Rivierenbuurt has a low violent crime rate and an above average property crime rate for Amsterdam.
Rivierenburrt literally translates to ‘River neighborhood’. It's name stems from the fact that most of the streets here are named after rivers in the Netherlands. This residential neighborhood was developed in the 1920s for Amsterdam’s middle class. It was part of architect Hendrik Petrus Berlage's ‘Plan Zuid’, and was considered quite an architectural wonder in those days. Even today, architecture buffs find their way around the many examples of Amsterdam School architecture.
The homes here are larger than in other inner-city neighborhoods, with spacious apartments, often on one floor, big enough for families. Just before WWII, many Jewish refugees lived here and it’s here where Anne Frank spent her years before she and her family went into hiding.
Today Rivierenbuurt is mostly favored by families. It’s safe, green, and easy to reach by both public transport and car. The ground floor apartments with gardens are snapped up, often even before hitting the market, for a premium. But apartments one, two, or sometimes even three flights up from the ground are popular. Prices are a little lower here than in neighboring Oud Zuid or Apollobuurt, but are still quite steep.
The housing options vary from street to street: large villas in the southern part of Rivierenbuurt are among Amsterdam’s most expensive properties, whereas some of the buildings in the streets between Amstel Civer and van Woustraat are still mostly rent controlled social units.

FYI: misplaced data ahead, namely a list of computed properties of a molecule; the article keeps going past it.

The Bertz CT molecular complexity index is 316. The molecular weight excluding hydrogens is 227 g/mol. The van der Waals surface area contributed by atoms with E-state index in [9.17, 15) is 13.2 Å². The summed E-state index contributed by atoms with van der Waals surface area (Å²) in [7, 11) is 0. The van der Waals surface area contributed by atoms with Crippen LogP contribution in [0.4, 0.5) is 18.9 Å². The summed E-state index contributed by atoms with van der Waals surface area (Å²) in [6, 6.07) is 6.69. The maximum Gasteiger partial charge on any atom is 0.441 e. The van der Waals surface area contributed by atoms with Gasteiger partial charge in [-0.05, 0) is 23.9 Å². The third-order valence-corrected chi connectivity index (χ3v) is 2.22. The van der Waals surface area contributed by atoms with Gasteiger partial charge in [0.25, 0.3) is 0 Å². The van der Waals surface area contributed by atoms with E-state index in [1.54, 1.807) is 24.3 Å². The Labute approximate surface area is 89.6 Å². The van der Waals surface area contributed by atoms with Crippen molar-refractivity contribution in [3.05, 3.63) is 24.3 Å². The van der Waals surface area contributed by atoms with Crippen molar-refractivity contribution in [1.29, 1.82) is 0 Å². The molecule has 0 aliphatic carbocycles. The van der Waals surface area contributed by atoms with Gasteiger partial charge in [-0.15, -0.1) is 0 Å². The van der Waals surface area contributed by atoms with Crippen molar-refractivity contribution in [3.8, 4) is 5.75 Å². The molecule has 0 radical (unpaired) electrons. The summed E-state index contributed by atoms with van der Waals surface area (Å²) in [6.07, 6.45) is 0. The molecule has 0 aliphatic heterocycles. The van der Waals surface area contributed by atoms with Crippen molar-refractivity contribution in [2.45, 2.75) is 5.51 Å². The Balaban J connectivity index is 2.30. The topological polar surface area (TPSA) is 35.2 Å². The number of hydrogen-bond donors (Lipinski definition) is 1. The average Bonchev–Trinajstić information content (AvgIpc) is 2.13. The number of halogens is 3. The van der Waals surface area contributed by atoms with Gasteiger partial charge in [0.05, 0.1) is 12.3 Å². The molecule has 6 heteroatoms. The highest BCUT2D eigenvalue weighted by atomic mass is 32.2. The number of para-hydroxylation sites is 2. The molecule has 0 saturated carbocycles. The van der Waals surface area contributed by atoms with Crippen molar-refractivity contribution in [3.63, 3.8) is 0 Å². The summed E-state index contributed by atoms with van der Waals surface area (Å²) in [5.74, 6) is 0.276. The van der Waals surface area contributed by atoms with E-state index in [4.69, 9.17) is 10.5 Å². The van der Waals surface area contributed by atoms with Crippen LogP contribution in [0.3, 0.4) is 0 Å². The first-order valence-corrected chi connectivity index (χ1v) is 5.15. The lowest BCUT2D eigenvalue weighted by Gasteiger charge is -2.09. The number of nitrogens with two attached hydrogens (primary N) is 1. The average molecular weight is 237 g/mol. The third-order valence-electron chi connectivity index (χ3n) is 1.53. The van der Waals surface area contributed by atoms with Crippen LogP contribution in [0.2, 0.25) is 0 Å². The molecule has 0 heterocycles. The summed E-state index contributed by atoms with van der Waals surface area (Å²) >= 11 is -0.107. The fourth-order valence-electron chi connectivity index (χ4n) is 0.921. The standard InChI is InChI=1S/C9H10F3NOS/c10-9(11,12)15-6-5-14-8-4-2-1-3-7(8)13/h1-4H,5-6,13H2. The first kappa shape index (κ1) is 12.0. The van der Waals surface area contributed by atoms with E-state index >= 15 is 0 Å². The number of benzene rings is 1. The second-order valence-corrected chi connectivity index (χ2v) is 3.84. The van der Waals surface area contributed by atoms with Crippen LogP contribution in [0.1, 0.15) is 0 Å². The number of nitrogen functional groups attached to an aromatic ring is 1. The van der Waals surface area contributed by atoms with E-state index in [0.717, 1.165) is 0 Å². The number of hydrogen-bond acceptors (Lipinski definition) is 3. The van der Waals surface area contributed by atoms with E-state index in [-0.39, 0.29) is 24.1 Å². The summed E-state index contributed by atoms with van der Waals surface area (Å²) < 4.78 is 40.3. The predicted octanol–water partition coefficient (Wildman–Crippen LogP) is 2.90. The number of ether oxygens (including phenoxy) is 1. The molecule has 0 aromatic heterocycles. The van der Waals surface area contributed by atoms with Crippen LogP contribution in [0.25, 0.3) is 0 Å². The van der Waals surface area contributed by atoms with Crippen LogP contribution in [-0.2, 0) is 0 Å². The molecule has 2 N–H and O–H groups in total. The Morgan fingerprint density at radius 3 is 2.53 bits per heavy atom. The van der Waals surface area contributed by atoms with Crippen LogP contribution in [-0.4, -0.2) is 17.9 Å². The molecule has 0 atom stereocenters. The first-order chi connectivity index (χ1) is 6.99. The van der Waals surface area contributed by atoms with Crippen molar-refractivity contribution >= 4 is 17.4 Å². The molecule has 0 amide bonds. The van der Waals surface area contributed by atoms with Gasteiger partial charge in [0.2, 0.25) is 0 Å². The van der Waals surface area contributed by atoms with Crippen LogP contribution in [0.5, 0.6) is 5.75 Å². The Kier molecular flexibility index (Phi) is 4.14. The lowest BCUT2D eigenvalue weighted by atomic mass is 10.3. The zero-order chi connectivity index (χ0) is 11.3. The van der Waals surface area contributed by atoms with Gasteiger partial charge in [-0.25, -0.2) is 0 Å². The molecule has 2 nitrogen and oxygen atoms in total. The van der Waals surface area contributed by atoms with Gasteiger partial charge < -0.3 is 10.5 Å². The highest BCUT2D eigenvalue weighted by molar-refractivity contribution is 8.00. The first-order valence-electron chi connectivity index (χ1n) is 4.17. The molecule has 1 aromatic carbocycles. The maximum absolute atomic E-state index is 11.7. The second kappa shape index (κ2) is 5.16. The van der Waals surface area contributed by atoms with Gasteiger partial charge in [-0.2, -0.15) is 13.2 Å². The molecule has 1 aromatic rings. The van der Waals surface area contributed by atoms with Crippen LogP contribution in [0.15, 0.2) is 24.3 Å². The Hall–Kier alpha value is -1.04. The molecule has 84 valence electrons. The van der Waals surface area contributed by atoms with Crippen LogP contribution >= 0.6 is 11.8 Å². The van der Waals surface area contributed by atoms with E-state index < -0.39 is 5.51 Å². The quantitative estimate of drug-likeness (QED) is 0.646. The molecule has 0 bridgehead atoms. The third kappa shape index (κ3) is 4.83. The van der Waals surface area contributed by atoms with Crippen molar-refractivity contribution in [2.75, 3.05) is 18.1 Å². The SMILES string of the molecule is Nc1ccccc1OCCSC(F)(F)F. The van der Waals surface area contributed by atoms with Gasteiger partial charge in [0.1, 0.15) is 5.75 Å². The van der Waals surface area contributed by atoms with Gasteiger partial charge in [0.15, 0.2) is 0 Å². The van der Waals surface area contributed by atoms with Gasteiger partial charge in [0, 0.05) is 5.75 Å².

In between one can find apartments and homes for sale and rent that meet a variety of budgets. This makes for a good mix that is reflected in the shops, cafés, and restaurants on Maasstraat, Scheldestraat, and van Woustraat.
People that don’t live in this area usually have no idea this place exists, but when they first visit they are often pleasantly surprised. This beer lovers' café offers a wonderful selection of beers on tap or bottled. The large terrace is a favorite with moms, dads, and groups of friends enjoying a cold brewsky alike.
This pleasant restaurant offers a delicious menu of ‘seafood&seasons’. This means that their fare depends on the time of year. No matter what the season, you can be sure of having a lovely meal. Vegetarians love it here, too. The restaurant is close to the RAI convention center making this a popular hangout for exhibitors or single travelers. But families and couples love it too.
When people talk about "bowling" in Amsterdam, they mean Knijn. This is a staple destination for bowling buffs. It’s been in the same spot for over 40 years and is not going anywhere soon. Expect groups of friends, families, colleagues, or any other group of people. They all have one thing in common: they are having fun.
Vegetarian restaurants often lack the charm and finesse of a "real" restaurant. But this isn't true of Betty’s, which is a favorite with vegetarian and non-vegetarian foodies. The owner, Gido, started this gem of a place in 1988. His mom used to bake the savory pies and Gido himself prepared the rest. Gido is still the host, but has since hired a professional chef. The menu is a three course surprise, allowing for any kind of allergy or diet. Make sure to include the cheese plate and ask Gido to recommend a wine.
Photo Credits: Thanks to @lmariesneijder, @olga_kolganova, @deechtebakker, @suse_333, @olivia_nl, @herp, @eftimoff, @hestereialin, @olaf_eats, @ninouramsterdam, @mieuxvautardquejamais, @maarten.official, @aceciliadantas, @demidingerdis, @tittafee, @ranafarag, @marealacris, @ohshaw for your great photos of this neighborhood!
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